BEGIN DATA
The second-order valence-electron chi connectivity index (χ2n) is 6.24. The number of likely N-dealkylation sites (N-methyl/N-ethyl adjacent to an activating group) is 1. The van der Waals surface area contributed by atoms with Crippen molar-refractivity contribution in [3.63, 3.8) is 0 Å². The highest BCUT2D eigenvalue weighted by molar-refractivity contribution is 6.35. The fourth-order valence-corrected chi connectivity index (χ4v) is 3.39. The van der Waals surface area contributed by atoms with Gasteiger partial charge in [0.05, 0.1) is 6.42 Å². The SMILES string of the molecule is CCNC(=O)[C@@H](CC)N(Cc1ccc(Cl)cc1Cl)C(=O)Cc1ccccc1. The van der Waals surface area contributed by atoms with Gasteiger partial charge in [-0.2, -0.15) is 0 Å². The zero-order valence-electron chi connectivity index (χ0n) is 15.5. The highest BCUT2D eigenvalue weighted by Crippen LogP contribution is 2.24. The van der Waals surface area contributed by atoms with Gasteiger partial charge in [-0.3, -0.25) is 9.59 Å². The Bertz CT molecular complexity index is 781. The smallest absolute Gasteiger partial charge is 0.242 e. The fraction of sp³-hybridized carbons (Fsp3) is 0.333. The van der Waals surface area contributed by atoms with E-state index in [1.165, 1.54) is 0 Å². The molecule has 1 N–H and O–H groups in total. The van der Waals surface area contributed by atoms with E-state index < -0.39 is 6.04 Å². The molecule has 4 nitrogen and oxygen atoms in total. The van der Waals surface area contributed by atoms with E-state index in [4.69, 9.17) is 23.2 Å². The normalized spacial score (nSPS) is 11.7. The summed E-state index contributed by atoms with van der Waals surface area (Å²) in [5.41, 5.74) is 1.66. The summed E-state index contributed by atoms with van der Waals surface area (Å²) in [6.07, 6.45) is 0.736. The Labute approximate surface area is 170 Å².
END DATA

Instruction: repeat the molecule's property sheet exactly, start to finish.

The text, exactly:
The second-order valence-electron chi connectivity index (χ2n) is 6.24. The number of likely N-dealkylation sites (N-methyl/N-ethyl adjacent to an activating group) is 1. The van der Waals surface area contributed by atoms with Crippen molar-refractivity contribution in [3.63, 3.8) is 0 Å². The highest BCUT2D eigenvalue weighted by molar-refractivity contribution is 6.35. The fourth-order valence-corrected chi connectivity index (χ4v) is 3.39. The van der Waals surface area contributed by atoms with Gasteiger partial charge in [0.05, 0.1) is 6.42 Å². The SMILES string of the molecule is CCNC(=O)[C@@H](CC)N(Cc1ccc(Cl)cc1Cl)C(=O)Cc1ccccc1. The van der Waals surface area contributed by atoms with Gasteiger partial charge in [-0.2, -0.15) is 0 Å². The zero-order valence-electron chi connectivity index (χ0n) is 15.5. The highest BCUT2D eigenvalue weighted by Crippen LogP contribution is 2.24. The van der Waals surface area contributed by atoms with Gasteiger partial charge in [-0.3, -0.25) is 9.59 Å². The Bertz CT molecular complexity index is 781. The smallest absolute Gasteiger partial charge is 0.242 e. The fraction of sp³-hybridized carbons (Fsp3) is 0.333. The van der Waals surface area contributed by atoms with E-state index in [1.165, 1.54) is 0 Å². The molecule has 1 N–H and O–H groups in total. The van der Waals surface area contributed by atoms with E-state index < -0.39 is 6.04 Å². The molecule has 4 nitrogen and oxygen atoms in total. The van der Waals surface area contributed by atoms with E-state index in [4.69, 9.17) is 23.2 Å². The normalized spacial score (nSPS) is 11.7. The summed E-state index contributed by atoms with van der Waals surface area (Å²) in [5.41, 5.74) is 1.66. The summed E-state index contributed by atoms with van der Waals surface area (Å²) in [6.07, 6.45) is 0.736. The Labute approximate surface area is 170 Å².